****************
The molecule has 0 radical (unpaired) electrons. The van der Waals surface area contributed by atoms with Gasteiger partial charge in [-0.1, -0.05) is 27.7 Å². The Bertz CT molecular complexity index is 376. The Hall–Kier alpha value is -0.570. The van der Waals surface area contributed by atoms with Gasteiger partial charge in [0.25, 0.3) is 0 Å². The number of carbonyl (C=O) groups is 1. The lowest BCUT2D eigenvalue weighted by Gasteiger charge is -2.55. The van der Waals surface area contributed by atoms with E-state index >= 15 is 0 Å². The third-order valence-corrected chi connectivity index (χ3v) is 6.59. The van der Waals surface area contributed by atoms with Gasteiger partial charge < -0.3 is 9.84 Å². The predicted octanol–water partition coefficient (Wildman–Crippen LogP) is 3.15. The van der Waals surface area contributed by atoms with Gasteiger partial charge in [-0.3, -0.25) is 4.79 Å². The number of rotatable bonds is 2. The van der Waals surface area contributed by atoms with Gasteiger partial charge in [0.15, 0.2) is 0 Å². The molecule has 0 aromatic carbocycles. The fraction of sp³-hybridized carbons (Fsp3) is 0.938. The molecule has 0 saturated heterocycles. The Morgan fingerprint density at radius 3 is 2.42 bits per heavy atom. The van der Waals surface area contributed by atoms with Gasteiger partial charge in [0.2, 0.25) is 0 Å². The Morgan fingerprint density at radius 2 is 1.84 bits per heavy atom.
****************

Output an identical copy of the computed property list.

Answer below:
The molecule has 0 radical (unpaired) electrons. The van der Waals surface area contributed by atoms with Gasteiger partial charge in [-0.1, -0.05) is 27.7 Å². The Bertz CT molecular complexity index is 376. The Hall–Kier alpha value is -0.570. The van der Waals surface area contributed by atoms with Gasteiger partial charge in [0.25, 0.3) is 0 Å². The number of carbonyl (C=O) groups is 1. The lowest BCUT2D eigenvalue weighted by Gasteiger charge is -2.55. The van der Waals surface area contributed by atoms with E-state index >= 15 is 0 Å². The third-order valence-corrected chi connectivity index (χ3v) is 6.59. The van der Waals surface area contributed by atoms with Gasteiger partial charge < -0.3 is 9.84 Å². The predicted octanol–water partition coefficient (Wildman–Crippen LogP) is 3.15. The van der Waals surface area contributed by atoms with Gasteiger partial charge in [-0.3, -0.25) is 4.79 Å². The number of rotatable bonds is 2. The van der Waals surface area contributed by atoms with Gasteiger partial charge in [0.15, 0.2) is 0 Å². The molecule has 0 aromatic carbocycles. The fraction of sp³-hybridized carbons (Fsp3) is 0.938. The molecule has 0 saturated heterocycles. The Morgan fingerprint density at radius 3 is 2.42 bits per heavy atom. The van der Waals surface area contributed by atoms with Gasteiger partial charge in [0.2, 0.25) is 0 Å². The Morgan fingerprint density at radius 2 is 1.84 bits per heavy atom.